“Field Day” involves cleaning toilets, hunting down the scum that collects in the corners of rooms, and Clorox washing walls and ceilings, all while trying to navigate around the gross amounts of hair that collect in our rinse buckets and brushes.  If someone told me all the nasty details of what we would be doing on field day before we boarded the boat, I probably would have frantically called my doctor, asking her to please write a prescription explaining my medical condition that prevents me from any extended contact with cleaning agents, squeegees, or sponges. But missing out on field day would actually be miserable. Field day is the only two hours of the week when we can listen to music, and we fully exploit it. The ship could be described as a moving mash-up; walking from the aft cabin towards the foc’sle, each room has its own music and work rhythm. C watch started Big Pimpin’ to Jay-Z in the aft, and continued cleaning and dreaming of our destination to Red Hot Chili Peppers’s “Californication.” The music evolution culminated in Michael Jackson’s “Free Willy,” with Addie as our main inspiration, dancing around with a squeegee in one hand and candy in the other. Each field day gets easier and more enjoyable as we become accustomed to caring for our floating home. When field day ended, we all mustered on the quarterdeck and the sun shone our envirox-bleached hands and gleaming faces. 

-Lauren Roemke



S242 - SEA Summer Session

Date: July 6th, 2012
Current Position: 39 deg 16.8N x 139 deg 10.7W; In the saloon, staring wistfully at the leftovers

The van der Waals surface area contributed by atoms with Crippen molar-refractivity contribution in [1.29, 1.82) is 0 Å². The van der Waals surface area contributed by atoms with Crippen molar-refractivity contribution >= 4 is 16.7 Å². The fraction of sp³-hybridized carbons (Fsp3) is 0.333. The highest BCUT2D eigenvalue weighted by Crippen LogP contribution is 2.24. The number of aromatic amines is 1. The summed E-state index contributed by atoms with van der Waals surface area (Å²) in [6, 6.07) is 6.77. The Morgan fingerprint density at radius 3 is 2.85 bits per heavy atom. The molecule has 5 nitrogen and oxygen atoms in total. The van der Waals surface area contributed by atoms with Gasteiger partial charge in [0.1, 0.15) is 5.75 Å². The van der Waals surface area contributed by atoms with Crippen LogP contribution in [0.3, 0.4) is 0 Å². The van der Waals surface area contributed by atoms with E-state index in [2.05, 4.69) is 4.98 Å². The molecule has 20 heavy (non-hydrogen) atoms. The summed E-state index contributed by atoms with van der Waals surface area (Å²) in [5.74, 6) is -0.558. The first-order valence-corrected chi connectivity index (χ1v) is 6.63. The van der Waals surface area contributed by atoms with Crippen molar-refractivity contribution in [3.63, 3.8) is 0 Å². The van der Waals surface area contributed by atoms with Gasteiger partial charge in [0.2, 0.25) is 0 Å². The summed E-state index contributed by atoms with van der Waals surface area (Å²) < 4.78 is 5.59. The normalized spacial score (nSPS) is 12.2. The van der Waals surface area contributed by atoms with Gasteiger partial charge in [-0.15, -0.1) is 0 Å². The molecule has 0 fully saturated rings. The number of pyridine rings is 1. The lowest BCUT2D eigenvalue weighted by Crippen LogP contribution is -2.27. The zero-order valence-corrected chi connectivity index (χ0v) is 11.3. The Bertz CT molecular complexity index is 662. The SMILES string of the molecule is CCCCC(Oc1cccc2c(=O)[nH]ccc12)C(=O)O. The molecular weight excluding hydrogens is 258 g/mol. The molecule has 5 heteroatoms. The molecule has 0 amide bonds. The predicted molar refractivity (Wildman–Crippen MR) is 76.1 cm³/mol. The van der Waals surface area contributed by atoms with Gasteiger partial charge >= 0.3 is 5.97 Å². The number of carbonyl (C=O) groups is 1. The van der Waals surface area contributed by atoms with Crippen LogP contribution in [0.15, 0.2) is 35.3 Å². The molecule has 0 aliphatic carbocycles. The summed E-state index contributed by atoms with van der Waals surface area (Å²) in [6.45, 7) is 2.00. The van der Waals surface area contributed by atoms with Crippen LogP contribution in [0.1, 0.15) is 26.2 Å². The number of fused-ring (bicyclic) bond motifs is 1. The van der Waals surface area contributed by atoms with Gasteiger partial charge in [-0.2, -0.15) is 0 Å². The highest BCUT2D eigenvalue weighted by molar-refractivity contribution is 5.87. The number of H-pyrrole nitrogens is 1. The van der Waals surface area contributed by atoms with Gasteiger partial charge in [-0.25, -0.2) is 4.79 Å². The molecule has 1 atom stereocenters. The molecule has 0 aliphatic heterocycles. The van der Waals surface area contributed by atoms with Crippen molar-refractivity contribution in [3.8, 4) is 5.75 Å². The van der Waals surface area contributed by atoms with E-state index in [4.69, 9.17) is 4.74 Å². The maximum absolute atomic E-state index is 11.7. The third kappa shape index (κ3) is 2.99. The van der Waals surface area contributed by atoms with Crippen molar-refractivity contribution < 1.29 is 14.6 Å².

Course & Speed: 088 deg true @ 8 knots; Just finished the main course, moving swiftly on to dessert
Sail Plan: Four lowers
Weather: Overcast and misting
Photo Caption: The tables in the main saloon set for dinner. Note the abundance of left overs and snacks on the counter behind the tables.

As we are now past the halfway mark on our cruise, the readers still keeping up with this blog are likely familiar with most of the key events and changes we have experienced aboard the Seamans. There have been sightings of dolphins (and porpoises as of today), picturesque sunrises and sunsets, debris captured, mastery of the nautical lingo, and of course, bonds of friendship formed and lifelong memories made. The latter on this list is certainly the most cherished, as satisfying as it is to know how to sweat lines and correctly identify sea critters; however, the key element that truly drives and influences these bonds and memories is often overlooked and underemphasized. This key ingredient, my friends, is food. I can already foresee the nods and chuckles of understanding that will be expressed by my shipmates at this claim, especially my fellow A-watchers during our nightly ramen feastings.

Before I began life aboard this vessel, I would have described myself as having a healthy, yet controlled appetite. I like to believe that I paid attention to all the labels and ingredients, opting for organic and what-not, trying to refrain from excessive amounts of sugar or highly processed foods (I have seen Food, Inc along with the next person and I understand the fuss). However, as I write to you now, it is with an uncomfortably full stomach of brie and crackers and with a large mug of coffee drowned in heaping spoonfuls of instant cocoa, Becky’s highly sought-after “cocoa-coffee.” Having witnessed their eating habits during all hours, I would now describe how my watch group as having transformed from previously level-headed, self-controlled young adults into perpetually ravenous, ruthless food-aholics (myself included).